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Resource guarding is a common behavioral problem in dogs, including Newfoundlands. It can be a serious issue that leads to aggression and other unwanted behaviors. If your Newfoundland is resource guarding, it’s important to address the issue as soon as possible to prevent it from escalating. There are several strategies you can use to stop your dog from resource guarding, and in this article, we’ll explore some of the most effective ways to address this behavior in Newfoundlands. Whether your dog is guarding food, toys, or space, there are steps you can take to address the issue and promote a safe and happy environment for both you and your furry friend.
Note: Resource guarding can be a challenging problem for a dog owner. In addition to the tips below, you may want to consider consulting the help of a professional. Two excellent online courses we reviewed for resource guarding are SpiritDog and K9 Training Institute.
1. Understand What’s Triggering Your Newfoundland’s Resource Guarding
The first step in addressing resource guarding is to identify the specific triggers causing your Newfoundland to display this behavior. Observe your Newfoundland closely and take note of which resources they guard and under what circumstances. Common triggers include:
- The presence of other dogs or pets
- Approach of family members, especially children
- Sudden movements or loud noises near the guarded resource
Understanding the triggers allows you to manage the environment effectively, preventing incidents before they occur.
2. Desensitization and Counter-Conditioning Your Newfoundland Against Resource Guarding
Desensitization and counter-conditioning are powerful techniques to help your Newfoundland overcome resource guarding. Desensitization involves gradually exposing your dog to the triggering situations, starting with low-intensity encounters and gradually increasing the intensity. Counter-conditioning, on the other hand, involves teaching your dog to associate the presence of the trigger with positive experiences.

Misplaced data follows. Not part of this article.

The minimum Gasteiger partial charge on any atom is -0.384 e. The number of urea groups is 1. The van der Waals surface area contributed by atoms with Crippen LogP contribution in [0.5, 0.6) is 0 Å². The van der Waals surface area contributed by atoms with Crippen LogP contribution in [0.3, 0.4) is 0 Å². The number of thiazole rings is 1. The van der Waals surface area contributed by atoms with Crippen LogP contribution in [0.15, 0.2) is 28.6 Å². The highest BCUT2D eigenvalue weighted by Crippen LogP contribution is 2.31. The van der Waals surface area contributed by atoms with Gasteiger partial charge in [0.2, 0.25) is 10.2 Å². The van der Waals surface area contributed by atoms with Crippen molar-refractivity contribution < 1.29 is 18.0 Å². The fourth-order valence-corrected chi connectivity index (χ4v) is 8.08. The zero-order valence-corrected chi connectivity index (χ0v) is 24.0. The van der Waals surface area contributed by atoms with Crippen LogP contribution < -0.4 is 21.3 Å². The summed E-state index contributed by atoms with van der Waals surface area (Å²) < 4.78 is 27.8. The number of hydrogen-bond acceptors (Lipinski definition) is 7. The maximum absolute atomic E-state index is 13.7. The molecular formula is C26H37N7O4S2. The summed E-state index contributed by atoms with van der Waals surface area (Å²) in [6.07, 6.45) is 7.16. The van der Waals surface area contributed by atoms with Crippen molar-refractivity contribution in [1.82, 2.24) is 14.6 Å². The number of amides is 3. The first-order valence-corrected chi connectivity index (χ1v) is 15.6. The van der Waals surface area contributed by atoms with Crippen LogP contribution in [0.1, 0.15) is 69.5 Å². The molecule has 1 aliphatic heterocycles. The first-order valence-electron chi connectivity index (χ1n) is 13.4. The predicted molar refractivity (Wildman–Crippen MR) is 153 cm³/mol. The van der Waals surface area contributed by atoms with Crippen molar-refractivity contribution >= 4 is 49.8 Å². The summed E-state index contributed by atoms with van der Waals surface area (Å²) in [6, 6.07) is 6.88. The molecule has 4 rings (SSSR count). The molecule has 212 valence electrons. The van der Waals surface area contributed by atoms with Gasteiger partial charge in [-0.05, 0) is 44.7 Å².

For example, if your Newfoundland guards their food bowl when approached, start by standing a considerable distance away while they eat. Gradually decrease the distance over time, rewarding your dog with praise or treats when they remain calm. This process helps your dog associate your presence near their food with positive outcomes, reducing their need to guard the resource.
3. Teach Your Newfoundland the “Leave It” Command
Training your Newfoundland to respond to the “leave it” command is essential in addressing resource guarding. This command tells your dog to release whatever they’re holding or to stop focusing on a particular item. To teach this command:
- Hold a treat in your closed hand and present it to your Newfoundland.
- When your dog sniffs or paws at your hand, say “leave it.”
- Once your dog stops trying to get the treat, praise them and reward them with a treat from your other hand.
- Gradually progress to using the command with other objects, such as toys or food bowls.
Using the “leave it” command consistently can help prevent resource guarding incidents before they escalate.
4. Teach Your Newfoundland the “Drop It” or “Give” Commands
Similar to the “leave it” command, teaching your Newfoundland to “drop it” or “give” is crucial in managing resource guarding. These commands instruct your dog to release an item from their mouth or willingly give it to you. To teach these commands:
- Start by playing with a toy your dog likes but doesn’t typically guard.
- While your dog is holding the toy, say “drop it” or “give” and offer a high-value treat.
- When your dog releases the toy, praise them and give them the treat.